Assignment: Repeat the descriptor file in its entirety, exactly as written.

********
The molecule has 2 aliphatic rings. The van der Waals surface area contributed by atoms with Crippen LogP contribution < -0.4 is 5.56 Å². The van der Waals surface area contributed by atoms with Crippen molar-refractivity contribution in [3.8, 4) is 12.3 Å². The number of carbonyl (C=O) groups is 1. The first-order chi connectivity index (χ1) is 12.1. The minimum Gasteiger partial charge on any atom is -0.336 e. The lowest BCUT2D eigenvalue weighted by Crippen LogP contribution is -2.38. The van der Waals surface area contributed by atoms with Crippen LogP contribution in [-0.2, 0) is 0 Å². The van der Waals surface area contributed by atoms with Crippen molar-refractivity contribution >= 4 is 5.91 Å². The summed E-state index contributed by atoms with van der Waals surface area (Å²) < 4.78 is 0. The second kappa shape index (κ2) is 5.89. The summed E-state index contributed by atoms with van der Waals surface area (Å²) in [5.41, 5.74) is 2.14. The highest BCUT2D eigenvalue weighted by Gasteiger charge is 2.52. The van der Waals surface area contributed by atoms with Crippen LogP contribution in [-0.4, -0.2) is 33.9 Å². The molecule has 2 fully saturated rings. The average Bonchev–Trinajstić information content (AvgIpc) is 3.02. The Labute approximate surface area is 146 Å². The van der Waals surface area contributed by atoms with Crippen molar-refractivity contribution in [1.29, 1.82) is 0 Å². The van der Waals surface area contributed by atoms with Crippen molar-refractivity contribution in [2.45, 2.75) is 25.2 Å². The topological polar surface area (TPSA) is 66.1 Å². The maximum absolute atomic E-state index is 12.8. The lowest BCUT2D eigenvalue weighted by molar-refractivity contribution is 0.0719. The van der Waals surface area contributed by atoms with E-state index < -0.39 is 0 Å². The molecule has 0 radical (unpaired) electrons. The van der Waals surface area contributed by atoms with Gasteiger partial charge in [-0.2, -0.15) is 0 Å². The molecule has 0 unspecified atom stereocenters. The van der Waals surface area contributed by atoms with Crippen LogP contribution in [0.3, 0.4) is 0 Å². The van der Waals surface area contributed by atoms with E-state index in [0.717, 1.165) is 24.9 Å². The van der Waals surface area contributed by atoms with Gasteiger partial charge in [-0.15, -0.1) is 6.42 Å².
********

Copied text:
The molecule has 2 aliphatic rings. The van der Waals surface area contributed by atoms with Crippen LogP contribution < -0.4 is 5.56 Å². The van der Waals surface area contributed by atoms with Crippen molar-refractivity contribution in [3.8, 4) is 12.3 Å². The number of carbonyl (C=O) groups is 1. The first-order chi connectivity index (χ1) is 12.1. The minimum Gasteiger partial charge on any atom is -0.336 e. The lowest BCUT2D eigenvalue weighted by Crippen LogP contribution is -2.38. The van der Waals surface area contributed by atoms with Crippen LogP contribution in [-0.2, 0) is 0 Å². The van der Waals surface area contributed by atoms with Crippen molar-refractivity contribution >= 4 is 5.91 Å². The summed E-state index contributed by atoms with van der Waals surface area (Å²) < 4.78 is 0. The second kappa shape index (κ2) is 5.89. The summed E-state index contributed by atoms with van der Waals surface area (Å²) in [5.41, 5.74) is 2.14. The highest BCUT2D eigenvalue weighted by Gasteiger charge is 2.52. The van der Waals surface area contributed by atoms with Crippen LogP contribution in [-0.4, -0.2) is 33.9 Å². The molecule has 2 fully saturated rings. The average Bonchev–Trinajstić information content (AvgIpc) is 3.02. The Labute approximate surface area is 146 Å². The van der Waals surface area contributed by atoms with Crippen molar-refractivity contribution in [1.29, 1.82) is 0 Å². The van der Waals surface area contributed by atoms with Crippen molar-refractivity contribution in [2.45, 2.75) is 25.2 Å². The topological polar surface area (TPSA) is 66.1 Å². The maximum absolute atomic E-state index is 12.8. The lowest BCUT2D eigenvalue weighted by molar-refractivity contribution is 0.0719. The van der Waals surface area contributed by atoms with E-state index < -0.39 is 0 Å². The molecule has 0 radical (unpaired) electrons. The van der Waals surface area contributed by atoms with Gasteiger partial charge in [-0.2, -0.15) is 0 Å². The molecule has 0 unspecified atom stereocenters. The van der Waals surface area contributed by atoms with Crippen LogP contribution in [0.3, 0.4) is 0 Å². The van der Waals surface area contributed by atoms with E-state index in [0.717, 1.165) is 24.9 Å². The van der Waals surface area contributed by atoms with Gasteiger partial charge in [-0.15, -0.1) is 6.42 Å².